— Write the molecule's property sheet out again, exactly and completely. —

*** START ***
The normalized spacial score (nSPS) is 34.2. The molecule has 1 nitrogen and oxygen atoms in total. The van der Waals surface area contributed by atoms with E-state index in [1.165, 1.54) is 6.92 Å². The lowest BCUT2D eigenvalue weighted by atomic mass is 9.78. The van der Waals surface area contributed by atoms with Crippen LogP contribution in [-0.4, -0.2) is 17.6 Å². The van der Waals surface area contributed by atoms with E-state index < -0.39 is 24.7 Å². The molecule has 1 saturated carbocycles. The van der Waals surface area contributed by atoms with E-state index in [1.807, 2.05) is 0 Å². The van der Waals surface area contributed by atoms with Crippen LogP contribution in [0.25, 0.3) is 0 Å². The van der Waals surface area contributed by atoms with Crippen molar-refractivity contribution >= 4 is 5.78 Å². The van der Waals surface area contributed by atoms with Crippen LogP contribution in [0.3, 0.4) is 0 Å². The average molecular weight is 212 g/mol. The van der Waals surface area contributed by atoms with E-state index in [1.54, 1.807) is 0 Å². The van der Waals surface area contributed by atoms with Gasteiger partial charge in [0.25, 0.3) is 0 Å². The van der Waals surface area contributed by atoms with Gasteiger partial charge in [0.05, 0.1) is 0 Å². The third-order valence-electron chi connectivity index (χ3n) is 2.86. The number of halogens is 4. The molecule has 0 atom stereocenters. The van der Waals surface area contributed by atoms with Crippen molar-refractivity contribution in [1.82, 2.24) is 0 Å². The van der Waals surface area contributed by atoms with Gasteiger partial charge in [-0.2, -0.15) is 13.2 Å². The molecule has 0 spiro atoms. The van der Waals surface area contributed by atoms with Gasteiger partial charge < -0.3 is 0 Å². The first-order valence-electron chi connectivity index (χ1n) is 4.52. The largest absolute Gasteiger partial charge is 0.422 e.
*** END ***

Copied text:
The normalized spacial score (nSPS) is 34.2. The molecule has 1 nitrogen and oxygen atoms in total. The van der Waals surface area contributed by atoms with E-state index in [1.165, 1.54) is 6.92 Å². The lowest BCUT2D eigenvalue weighted by atomic mass is 9.78. The van der Waals surface area contributed by atoms with Crippen LogP contribution in [-0.4, -0.2) is 17.6 Å². The van der Waals surface area contributed by atoms with E-state index < -0.39 is 24.7 Å². The molecule has 1 saturated carbocycles. The van der Waals surface area contributed by atoms with E-state index in [1.807, 2.05) is 0 Å². The van der Waals surface area contributed by atoms with Crippen LogP contribution in [0.25, 0.3) is 0 Å². The van der Waals surface area contributed by atoms with Crippen molar-refractivity contribution >= 4 is 5.78 Å². The van der Waals surface area contributed by atoms with Crippen LogP contribution in [0.3, 0.4) is 0 Å². The average molecular weight is 212 g/mol. The van der Waals surface area contributed by atoms with E-state index in [1.54, 1.807) is 0 Å². The van der Waals surface area contributed by atoms with Gasteiger partial charge in [0.25, 0.3) is 0 Å². The van der Waals surface area contributed by atoms with Gasteiger partial charge in [0.05, 0.1) is 0 Å². The third-order valence-electron chi connectivity index (χ3n) is 2.86. The number of halogens is 4. The molecule has 0 atom stereocenters. The van der Waals surface area contributed by atoms with Crippen molar-refractivity contribution in [1.82, 2.24) is 0 Å². The van der Waals surface area contributed by atoms with Gasteiger partial charge in [-0.2, -0.15) is 13.2 Å². The molecule has 0 spiro atoms. The van der Waals surface area contributed by atoms with Gasteiger partial charge < -0.3 is 0 Å². The first-order valence-electron chi connectivity index (χ1n) is 4.52. The largest absolute Gasteiger partial charge is 0.422 e.